Here are some tips that you can follow to brighten your bonded teeth at home:

  • Take proper dental care and maintain a top-notch oral hygiene routine.
  • Brush and floss your teeth religiously two get rid of plaque and tartar. In this way, you will be able to prevent terrible yellow staining.
  • It would be best to avoid drinking beverages that can stain your teeth, such as red wine. Moreover, it would be best if you avoid excessive alcohol drinking and smoking for a better experience.
  • Please do not use any tobacco products as they come with tannin. So you have to avoid these products to prevent teeth discoloration.
  • Consult your dentist twice a year for a better experience. If you want to have a better teeth condition, you must examine get them cleaned once in a while. In this way, you can avoid any gum and dental diseases.

Moreover, you can use whitening toothpaste to brighten your teeth. But these products tend to destroy the enamel of your teeth that may cause tooth decay over time.

So you must consult a professional to know the right kind of toothpaste for your bonded teeth.

Does baking soda whiten bonded teeth?

Does baking soda whiten bonded teeth

Does baking soda whiten bonded teeth

Some people want to use baking soda to whiten bonded teeth as a home remedy. But it would be best if you didn’t use it because baking soda is quite abrasive and will be harmful to the bonding material.

If you use baking soda as a brightening agent for your teeth, it will only damage your bonding or veneers’ shine. Moreover, your bonded teeth will be damaged sooner than you think.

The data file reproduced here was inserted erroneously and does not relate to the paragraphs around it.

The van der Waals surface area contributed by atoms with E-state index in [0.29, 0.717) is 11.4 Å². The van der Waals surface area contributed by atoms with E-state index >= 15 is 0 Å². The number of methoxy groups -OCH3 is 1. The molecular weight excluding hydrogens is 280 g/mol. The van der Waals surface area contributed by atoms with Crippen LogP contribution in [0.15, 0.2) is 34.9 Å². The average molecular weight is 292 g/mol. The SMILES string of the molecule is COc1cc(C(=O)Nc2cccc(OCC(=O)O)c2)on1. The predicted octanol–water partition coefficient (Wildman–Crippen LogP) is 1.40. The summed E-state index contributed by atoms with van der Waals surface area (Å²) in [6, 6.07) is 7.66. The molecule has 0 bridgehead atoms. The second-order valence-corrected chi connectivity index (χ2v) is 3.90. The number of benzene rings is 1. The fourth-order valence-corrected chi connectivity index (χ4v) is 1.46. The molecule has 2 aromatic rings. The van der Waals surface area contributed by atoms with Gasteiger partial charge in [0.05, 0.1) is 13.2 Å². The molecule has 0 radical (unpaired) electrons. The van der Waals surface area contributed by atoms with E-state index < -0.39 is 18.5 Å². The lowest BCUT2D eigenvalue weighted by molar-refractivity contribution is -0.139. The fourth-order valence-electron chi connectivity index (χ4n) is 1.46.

Baking soda will start causing yellow staining on your teeth, and it will be harder for you to remove it afterward. Additionally, the damage of the bonding will make it more vulnerable to any staining.

So to protect your bonded teeth from getting damaged, you should avoid any abrasive agent such as baking soda. For better dental care, always do as the dentist suggests.

How to keep your smile bright after dental bonding

Here are some tips that you can follow to keep your smile bright after getting your teeth bonded:

  • Always maintain a perfect dental care routine.
  • Take your dentist’s advice before trying any dental home remedy.
  • If you are drinking something that may cause staining, use a straw to slurp that beverage.
  • Avoid smoking as much as possible. It would be best if you could quit this habit for good.
  • Try to ignore staining food such as tomato sauce, berries, red wine, and curries.

Final Verdict

People are doing cosmetic dental procedures all the time. You can do this to maintain top-notch dental health or to get a perfect shiny smile! But before you undergo any process, you should be aware of its consequences.

The answers to how to whiten bonded teeth at home might not be the one you expected, but indeed you’ve learned about the outcomes. Hopefully, from this article, you’ve learned some vital information about dental bonding, and it’s maintenance.

We talk about more Teeth Care